My Live Below The Line week is just about finished – but you can still sponsor me here: https://www.livebelowtheline.com/me/elleenelle
What does one week’s worth of groceries look like for a family in different countries around the world? For my 5 days below the line, this was my shopping basket:
There was enough for one…..but only enough. No treats, no variation, not even any fruit. I made one jar of tikka sauce stretch across 5 meals. I made every portion of rice go a little bit further. I counted out my slices of bread to ensure I had enough for the week. My usual varied diet was reduced to a rotated set of meals that I’d chop and change between to keep some kind of variety in my days. The sudden increase in carbs has left my body confused, and I’m glad I don’t have to face breakfast of toast and jam tomorrow morning. I’m craving red pepper, and chinese spices, and fish and other types of protein. I cannot express how thankful I am that I have the option in my daily life to buy a wide variety of different types of food, instead of being limited to only what my pennies will stretch to.
A set of photographs appeared recently on my news feed, highlighting the differences of what would feed a family for a week in various countries.
There are more pictures from other countries included in the link but I picked out this selection, mainly because they were the ones that caught my attention the most. Firstly, the sheer amount of food for relatively small families of four in the pictures from Britain and USA. Meanwhile, larger families in Mali and Chad are feeding their entire brood on such meagre portions. There is a distinct contrast in the types of food as well – with USA and Britain’s grocery baskets filled with processed food and snacks in sharp contrast with Turkey and Japan, with their large amounts of fresh ingredients, and then the grain-based diets of Mali and Chad.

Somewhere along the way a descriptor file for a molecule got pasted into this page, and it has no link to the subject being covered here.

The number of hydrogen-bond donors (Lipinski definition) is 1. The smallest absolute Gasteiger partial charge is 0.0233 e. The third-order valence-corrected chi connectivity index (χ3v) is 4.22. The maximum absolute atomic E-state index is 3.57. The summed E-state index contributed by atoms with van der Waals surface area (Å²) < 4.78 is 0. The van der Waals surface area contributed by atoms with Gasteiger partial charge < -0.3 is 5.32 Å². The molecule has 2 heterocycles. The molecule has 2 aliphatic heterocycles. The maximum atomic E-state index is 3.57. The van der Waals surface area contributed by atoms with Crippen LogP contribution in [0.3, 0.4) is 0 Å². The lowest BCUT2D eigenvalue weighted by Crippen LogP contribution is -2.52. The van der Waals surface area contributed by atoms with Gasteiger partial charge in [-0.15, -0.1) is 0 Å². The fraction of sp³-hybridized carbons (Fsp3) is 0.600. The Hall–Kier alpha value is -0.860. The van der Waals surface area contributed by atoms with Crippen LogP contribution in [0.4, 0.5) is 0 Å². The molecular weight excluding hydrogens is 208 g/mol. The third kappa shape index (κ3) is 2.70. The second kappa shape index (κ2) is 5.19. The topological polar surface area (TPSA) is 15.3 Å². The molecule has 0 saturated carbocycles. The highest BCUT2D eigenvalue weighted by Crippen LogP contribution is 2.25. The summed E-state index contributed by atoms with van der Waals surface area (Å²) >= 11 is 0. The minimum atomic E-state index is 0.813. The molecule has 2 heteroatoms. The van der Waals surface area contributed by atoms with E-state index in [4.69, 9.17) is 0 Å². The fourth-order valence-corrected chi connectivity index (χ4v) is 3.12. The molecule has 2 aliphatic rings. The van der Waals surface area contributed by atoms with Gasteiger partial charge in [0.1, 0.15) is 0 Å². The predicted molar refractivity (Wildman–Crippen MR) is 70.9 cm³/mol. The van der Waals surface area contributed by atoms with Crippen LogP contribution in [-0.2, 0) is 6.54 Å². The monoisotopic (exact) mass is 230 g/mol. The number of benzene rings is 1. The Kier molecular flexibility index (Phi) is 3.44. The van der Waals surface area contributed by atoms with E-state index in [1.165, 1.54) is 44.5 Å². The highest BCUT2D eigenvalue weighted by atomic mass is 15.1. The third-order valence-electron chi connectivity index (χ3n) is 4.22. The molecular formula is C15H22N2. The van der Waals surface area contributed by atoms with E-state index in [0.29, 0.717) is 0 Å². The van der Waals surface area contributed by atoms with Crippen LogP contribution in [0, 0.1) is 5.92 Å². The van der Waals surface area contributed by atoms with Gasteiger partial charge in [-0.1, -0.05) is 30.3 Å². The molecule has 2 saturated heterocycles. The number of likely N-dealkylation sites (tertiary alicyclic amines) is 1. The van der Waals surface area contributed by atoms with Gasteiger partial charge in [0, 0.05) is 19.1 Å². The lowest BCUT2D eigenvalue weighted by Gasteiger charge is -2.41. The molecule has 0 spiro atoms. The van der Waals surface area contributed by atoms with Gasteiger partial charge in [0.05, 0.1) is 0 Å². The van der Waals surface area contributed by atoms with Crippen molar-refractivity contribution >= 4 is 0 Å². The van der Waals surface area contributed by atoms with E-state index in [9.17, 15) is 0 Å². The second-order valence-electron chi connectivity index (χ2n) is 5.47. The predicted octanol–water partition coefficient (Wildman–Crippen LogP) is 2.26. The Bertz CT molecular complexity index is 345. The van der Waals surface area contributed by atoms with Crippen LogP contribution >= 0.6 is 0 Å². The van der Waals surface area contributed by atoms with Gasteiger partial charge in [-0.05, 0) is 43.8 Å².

How would these families cope if they were to live a week in another’s shoes? How would the family from the USA react to living off the diet of the family from Turkey? What kind of shock to the system would the family from Chad have to eat the diet of a family from Britain?
Day 5 of Live Below The Line
Breakfast: toast and jam 6p
Lunch: roast vegetables 20p
Dinner: sausage (21p) and vegetable(20p) tikka (10p) curry and rice (7p) – total 68p
Total for the day: 94p
In my picture above I included what has been my only kind of drink this week – water! We are so lucky to have access to clean, drinking water from our taps. To be able to turn on a tap and know that what I drink will be safe – a privilege that is a far away concept for many people around the world, most of whom are living under the extreme poverty line. I have personal experience of this from my time volunteering overseas in Ghana. Our volunteer house did not have clean running water, and we had to buy clean water from stalls in little square packages. The simple luxury of clean, running water was a distant concept. Thankfully, many of the charities who are partners with Live Below The Line also work on projects to give clean water to communities across the world.
As my final day of the challenge draws to a close, I find myself in a strange place. Live Below The Line makes you startlingly aware of your own and others excess. It also makes you aware of how, just be being more prepared and planning ahead, you could get by on a lot less. Live Below The Line is not just a worldwide charity campaign – it is also a very personal challenge. It offers opportunity to bring change for 1.2 billion people……and also to change yourself.